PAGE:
Courtesy of Gage Skidmore via Flickr CCBYSA2.0

On Sept. 22, 2021, California Gov. Gavin Newsom vetoed a bill that would have allowed farmers to vote by mail in union elections. Had it gone through, this bill would have been a massive advancement in the voting rights of farmers. Often, farmers find it difficult to vote because most don’t have a permanent address. This bill would have allowed farmers to vote by mail by dropping their ballot at the California Agricultural Labor Relations Board office. By vetoing this bill, Newsom is proving that despite his past progressive policies, in reality he does not care about working-class California farmers.

Still, when farmers are looking for support from the government, Gavin Newsom is nowhere to be found. During the recall elections, hundreds and thousands of farmers went from door to door trying to rally support for Newsom. The United Farmer Workers even encouraged farmers to show their support. Newsom supported vote-by-mail only when it was beneficial for his political power.

In his rejection, Gov. Newsom stated, “The labor force is invaluable to the prosperity of our state and the very fabric of our society.” With this one line, Newsom revealed that all his “pro-farmer” legislation was performative and advocated solely to gain the support of California farmers during the recall election. It’s  odd how Gov. Newsom, who spends so much time claiming to be pro-farmwork, has not spent any time speaking to growers and hearing their concerns and how he could better aid California farmers and expand their voting rights. Voting is a fundamental right guaranteed to all within the constitution. For Newsom to reject the requests of farmers to perform this civic duty is a violation of his oath to the people of California.  

Following Newsom’s vetoing of the bill, farmers gathered to protest this grave act of injustice. These farmers gathered outside The French Laundry, an expensive restaurant where the governor was seen dining at during the height of the COVID-19 pandemic. Protesters marched for five miles, carrying flags and posters in favor of their cause. Unfortunately, by denying this bill, Newsom promoted the false narrative that Democrats are elitist and genuinely do not care for the working class.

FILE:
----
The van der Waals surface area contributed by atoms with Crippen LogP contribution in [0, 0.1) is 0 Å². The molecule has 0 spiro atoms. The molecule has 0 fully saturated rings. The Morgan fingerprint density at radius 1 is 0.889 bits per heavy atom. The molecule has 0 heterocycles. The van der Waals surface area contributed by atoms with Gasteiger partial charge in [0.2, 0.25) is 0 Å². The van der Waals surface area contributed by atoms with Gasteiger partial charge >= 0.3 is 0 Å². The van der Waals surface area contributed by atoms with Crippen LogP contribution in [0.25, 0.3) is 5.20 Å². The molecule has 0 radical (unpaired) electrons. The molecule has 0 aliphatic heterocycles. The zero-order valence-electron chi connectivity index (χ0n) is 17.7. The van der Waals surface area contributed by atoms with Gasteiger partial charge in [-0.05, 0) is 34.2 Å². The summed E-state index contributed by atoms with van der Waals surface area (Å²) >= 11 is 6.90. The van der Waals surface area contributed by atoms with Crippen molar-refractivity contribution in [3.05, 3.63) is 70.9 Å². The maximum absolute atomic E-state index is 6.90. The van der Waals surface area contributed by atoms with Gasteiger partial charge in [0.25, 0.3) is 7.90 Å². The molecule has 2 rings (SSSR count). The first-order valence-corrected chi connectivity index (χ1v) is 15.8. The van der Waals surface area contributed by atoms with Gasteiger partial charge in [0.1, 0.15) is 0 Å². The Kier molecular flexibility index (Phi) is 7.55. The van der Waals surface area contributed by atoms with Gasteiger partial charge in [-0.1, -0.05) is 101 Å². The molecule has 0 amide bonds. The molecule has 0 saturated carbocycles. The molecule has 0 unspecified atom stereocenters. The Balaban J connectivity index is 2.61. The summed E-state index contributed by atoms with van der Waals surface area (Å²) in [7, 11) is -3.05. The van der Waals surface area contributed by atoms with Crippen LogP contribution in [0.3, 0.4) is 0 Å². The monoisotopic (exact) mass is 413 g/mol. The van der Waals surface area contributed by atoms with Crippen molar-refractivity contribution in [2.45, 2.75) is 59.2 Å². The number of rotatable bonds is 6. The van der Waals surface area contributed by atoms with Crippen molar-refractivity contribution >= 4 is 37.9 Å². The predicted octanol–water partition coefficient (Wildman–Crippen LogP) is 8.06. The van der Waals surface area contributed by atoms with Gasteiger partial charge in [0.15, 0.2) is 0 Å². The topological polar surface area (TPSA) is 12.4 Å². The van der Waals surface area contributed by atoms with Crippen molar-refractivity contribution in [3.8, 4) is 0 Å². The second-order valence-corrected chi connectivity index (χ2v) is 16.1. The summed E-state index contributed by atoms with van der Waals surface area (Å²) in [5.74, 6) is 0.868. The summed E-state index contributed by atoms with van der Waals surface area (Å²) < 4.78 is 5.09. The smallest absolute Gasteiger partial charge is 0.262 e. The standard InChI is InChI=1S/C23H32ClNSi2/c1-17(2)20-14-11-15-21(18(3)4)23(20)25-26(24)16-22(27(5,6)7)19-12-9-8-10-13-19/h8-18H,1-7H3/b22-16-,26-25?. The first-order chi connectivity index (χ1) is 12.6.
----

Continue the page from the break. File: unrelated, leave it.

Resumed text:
Kent Wong, the director of labor at UCLA, said, “The tragedy is there are fewer farmworkers under union contract today than there were when Cesar Chavez was alive.” In the 1970s, almost 40,000 California farmworkers were covered by collective bargaining; that number has severely decreased since then. Anti-union activities have dramatically increased, keeping the cash with the big farming companies and away from the farmers. On June 23, 2020, the Supreme Court even ruled that farm owners are allowed to limit union activity on their farms, making it much harder for American farmers to receive overtime pay, disability, medical benefits and workers’ compensation.  

California is one of the few states that still allow farmers to unionize, but their living and working conditions are still dismal. From the extremely long working hours with little breaks to the terrible wages, farmers are one of the most exploited worker groups. Two-thirds of U.S. produce is produced in California. Yet, according to the UCLA labor center project director, Gaspar Rivera-Salgado, “Even if you work full time on a farm, farmers will never be above the poverty line because of how low the wages are.” If Gov. Newsom truly cared for the rights of America’s food growers, he would have implemented pro-farmer legislation at the start of his governing term.

Farmers are indeed some of America’s most essential workers and the backbone of the California economy. These workers deserve the same rights guaranteed to all laborers in the United States. Without them, there would quite literally be no food. We must hold the government accountable when it is pushing out legislation harmful to America’s working class, especially farmers.